Transitioning to any sort of new school is like taking notes in class – messy. It also feels like everyone else is walking around with a navigation system while you’re just fumbling about. Sometimes though, other people let you know that they don’t have a GPS either!
Prospective students and families should visit the colleges and universities. Talk to the people who provide support, assess the culture and “feel” of the community, and find the best fit for the individual.
Additional scholarships include the Anne Ford and Allegra Ford Thomas Scholarships (two scholarships) and the Lisa Higgins Hussman Scholarship, 15 of which were awarded last year.
On one hand, disclosing too early could create bias that eliminates you from the competition. On the other hand, disclosing provides context that can help you have a more successful interaction with a future employer.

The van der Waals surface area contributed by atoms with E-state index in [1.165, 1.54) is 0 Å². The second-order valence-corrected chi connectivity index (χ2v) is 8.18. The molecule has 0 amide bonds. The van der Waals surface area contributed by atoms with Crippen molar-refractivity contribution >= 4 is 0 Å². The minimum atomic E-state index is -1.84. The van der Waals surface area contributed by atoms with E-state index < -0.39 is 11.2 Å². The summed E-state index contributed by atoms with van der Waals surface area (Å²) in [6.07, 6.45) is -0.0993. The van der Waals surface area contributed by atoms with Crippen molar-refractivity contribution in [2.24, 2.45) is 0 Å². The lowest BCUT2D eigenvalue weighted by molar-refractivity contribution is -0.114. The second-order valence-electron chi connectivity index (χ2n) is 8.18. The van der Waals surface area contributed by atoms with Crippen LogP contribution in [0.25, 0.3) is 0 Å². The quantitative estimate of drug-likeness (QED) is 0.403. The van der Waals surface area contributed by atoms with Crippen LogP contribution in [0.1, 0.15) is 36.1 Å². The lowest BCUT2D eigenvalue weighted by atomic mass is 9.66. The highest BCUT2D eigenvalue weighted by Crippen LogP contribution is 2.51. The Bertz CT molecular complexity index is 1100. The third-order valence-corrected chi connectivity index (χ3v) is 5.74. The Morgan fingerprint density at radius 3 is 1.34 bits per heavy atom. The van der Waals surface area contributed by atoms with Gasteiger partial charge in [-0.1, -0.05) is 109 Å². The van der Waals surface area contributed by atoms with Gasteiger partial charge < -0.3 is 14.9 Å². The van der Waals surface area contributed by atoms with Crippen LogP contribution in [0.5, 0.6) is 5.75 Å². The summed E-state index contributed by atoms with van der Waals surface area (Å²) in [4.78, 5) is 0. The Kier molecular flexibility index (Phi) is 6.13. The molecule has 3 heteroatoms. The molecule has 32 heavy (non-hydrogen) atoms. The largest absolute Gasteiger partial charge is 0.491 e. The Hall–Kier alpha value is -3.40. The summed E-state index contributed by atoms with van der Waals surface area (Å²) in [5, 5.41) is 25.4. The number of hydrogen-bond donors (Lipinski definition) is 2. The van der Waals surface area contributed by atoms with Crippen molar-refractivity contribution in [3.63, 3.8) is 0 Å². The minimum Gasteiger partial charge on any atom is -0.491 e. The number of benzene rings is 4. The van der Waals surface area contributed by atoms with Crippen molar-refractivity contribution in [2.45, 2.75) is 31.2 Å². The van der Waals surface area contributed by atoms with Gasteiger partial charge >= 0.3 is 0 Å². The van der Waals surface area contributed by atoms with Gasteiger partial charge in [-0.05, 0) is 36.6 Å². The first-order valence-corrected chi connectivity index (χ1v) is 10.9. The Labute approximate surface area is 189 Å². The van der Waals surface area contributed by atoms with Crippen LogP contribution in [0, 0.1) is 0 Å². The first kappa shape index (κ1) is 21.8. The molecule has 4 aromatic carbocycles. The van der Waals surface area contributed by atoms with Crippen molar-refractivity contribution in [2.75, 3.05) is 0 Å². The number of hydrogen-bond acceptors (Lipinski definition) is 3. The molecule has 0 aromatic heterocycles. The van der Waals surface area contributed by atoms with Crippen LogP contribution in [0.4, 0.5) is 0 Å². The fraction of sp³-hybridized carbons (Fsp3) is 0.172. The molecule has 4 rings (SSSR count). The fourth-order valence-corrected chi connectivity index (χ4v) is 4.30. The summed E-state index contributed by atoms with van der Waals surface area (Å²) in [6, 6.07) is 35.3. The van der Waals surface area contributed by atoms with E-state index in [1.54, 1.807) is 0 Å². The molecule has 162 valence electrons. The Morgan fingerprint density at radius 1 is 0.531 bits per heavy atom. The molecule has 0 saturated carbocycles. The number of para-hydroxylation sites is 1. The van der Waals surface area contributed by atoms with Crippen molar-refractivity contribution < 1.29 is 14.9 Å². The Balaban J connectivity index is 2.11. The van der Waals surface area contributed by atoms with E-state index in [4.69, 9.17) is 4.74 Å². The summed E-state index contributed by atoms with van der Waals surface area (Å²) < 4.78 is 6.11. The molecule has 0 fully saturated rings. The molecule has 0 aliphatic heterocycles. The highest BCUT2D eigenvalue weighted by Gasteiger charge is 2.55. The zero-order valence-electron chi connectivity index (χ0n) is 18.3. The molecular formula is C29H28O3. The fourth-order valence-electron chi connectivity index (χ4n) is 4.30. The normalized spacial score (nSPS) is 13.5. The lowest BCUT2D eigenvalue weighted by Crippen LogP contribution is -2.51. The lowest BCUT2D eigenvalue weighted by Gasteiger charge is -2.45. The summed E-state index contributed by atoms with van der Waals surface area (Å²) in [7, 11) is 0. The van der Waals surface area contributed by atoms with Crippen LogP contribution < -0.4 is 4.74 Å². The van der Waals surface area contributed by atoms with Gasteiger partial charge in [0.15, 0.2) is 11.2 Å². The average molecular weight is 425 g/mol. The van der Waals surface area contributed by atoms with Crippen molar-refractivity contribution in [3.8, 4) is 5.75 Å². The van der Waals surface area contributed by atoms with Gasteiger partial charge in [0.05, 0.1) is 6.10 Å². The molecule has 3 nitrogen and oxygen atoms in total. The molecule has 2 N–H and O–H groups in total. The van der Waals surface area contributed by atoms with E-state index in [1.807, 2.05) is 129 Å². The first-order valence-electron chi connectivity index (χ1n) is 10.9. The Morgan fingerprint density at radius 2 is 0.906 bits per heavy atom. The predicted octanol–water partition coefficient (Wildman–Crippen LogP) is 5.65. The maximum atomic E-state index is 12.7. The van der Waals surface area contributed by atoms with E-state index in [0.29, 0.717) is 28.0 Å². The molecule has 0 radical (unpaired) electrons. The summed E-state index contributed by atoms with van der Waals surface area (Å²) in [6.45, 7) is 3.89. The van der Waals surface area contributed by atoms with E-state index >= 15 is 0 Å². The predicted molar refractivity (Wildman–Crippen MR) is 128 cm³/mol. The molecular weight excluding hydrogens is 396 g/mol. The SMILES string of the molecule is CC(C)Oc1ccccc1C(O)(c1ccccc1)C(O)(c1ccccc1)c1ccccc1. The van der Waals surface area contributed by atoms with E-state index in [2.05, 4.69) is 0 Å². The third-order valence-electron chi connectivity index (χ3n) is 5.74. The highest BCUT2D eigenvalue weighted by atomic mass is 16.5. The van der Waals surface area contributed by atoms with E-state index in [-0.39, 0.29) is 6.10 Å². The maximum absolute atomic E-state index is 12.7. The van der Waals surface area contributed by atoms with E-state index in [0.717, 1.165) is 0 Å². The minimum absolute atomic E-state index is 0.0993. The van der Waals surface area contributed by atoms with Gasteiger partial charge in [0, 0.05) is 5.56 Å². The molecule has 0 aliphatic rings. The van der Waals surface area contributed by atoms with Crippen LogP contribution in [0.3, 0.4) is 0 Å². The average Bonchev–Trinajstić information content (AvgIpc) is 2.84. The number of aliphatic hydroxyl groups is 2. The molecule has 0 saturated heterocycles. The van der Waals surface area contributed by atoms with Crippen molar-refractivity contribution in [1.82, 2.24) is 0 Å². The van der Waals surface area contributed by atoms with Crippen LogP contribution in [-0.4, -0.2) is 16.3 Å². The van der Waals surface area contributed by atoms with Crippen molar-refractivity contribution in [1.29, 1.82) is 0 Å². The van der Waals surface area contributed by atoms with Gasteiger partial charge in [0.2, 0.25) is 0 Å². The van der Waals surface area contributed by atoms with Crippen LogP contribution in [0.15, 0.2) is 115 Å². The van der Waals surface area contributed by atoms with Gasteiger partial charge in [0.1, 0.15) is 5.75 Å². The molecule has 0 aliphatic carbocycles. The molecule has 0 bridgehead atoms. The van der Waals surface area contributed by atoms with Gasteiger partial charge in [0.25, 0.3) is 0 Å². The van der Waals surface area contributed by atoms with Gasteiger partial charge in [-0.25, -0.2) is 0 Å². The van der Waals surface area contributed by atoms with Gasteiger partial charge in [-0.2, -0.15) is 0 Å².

Video. Brief overview of the kinds of supports students and families can expect in the college environment. Can vary a lot by institution.
Your academic journey may take some time, maybe even lots more time. Do your best and enjoy the ride, and don’t judge your self-worth by the length of time it takes to complete a degree, the grades you earn, or the salary you make.
The importance of structuring student time and why considering a reduced course load can support positive transition outcomes.
What can you do as a parent to act in “autonomy-supportive” ways? We’re glad you asked! You can support developmental processes in an independence-focused and communication-driven environment at home.
Video interview. How should families navigate the transition from HS to college with their autistic student? Steps to take now for increased self-advocacy and for encouraging internal motivation.